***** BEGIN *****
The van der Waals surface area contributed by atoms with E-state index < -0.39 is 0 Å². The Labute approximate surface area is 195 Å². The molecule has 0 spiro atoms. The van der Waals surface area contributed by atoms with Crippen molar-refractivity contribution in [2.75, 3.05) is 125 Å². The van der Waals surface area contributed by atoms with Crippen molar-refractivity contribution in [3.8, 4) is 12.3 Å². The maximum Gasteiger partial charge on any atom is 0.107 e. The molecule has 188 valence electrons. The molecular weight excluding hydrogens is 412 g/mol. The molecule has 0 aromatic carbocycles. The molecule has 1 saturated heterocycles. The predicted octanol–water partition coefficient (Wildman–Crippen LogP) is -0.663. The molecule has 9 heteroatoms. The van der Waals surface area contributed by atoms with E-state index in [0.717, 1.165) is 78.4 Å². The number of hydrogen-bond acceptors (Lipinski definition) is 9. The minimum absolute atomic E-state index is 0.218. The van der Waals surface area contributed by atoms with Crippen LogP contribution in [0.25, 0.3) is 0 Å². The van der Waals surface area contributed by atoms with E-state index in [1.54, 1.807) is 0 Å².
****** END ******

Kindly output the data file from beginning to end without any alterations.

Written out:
The van der Waals surface area contributed by atoms with E-state index < -0.39 is 0 Å². The Labute approximate surface area is 195 Å². The molecule has 0 spiro atoms. The van der Waals surface area contributed by atoms with Crippen molar-refractivity contribution in [2.75, 3.05) is 125 Å². The van der Waals surface area contributed by atoms with Crippen molar-refractivity contribution in [3.8, 4) is 12.3 Å². The maximum Gasteiger partial charge on any atom is 0.107 e. The molecule has 188 valence electrons. The molecular weight excluding hydrogens is 412 g/mol. The molecule has 0 aromatic carbocycles. The molecule has 1 saturated heterocycles. The predicted octanol–water partition coefficient (Wildman–Crippen LogP) is -0.663. The molecule has 9 heteroatoms. The van der Waals surface area contributed by atoms with E-state index in [0.717, 1.165) is 78.4 Å². The number of hydrogen-bond acceptors (Lipinski definition) is 9. The minimum absolute atomic E-state index is 0.218. The van der Waals surface area contributed by atoms with Crippen LogP contribution in [0.25, 0.3) is 0 Å². The van der Waals surface area contributed by atoms with E-state index in [1.54, 1.807) is 0 Å².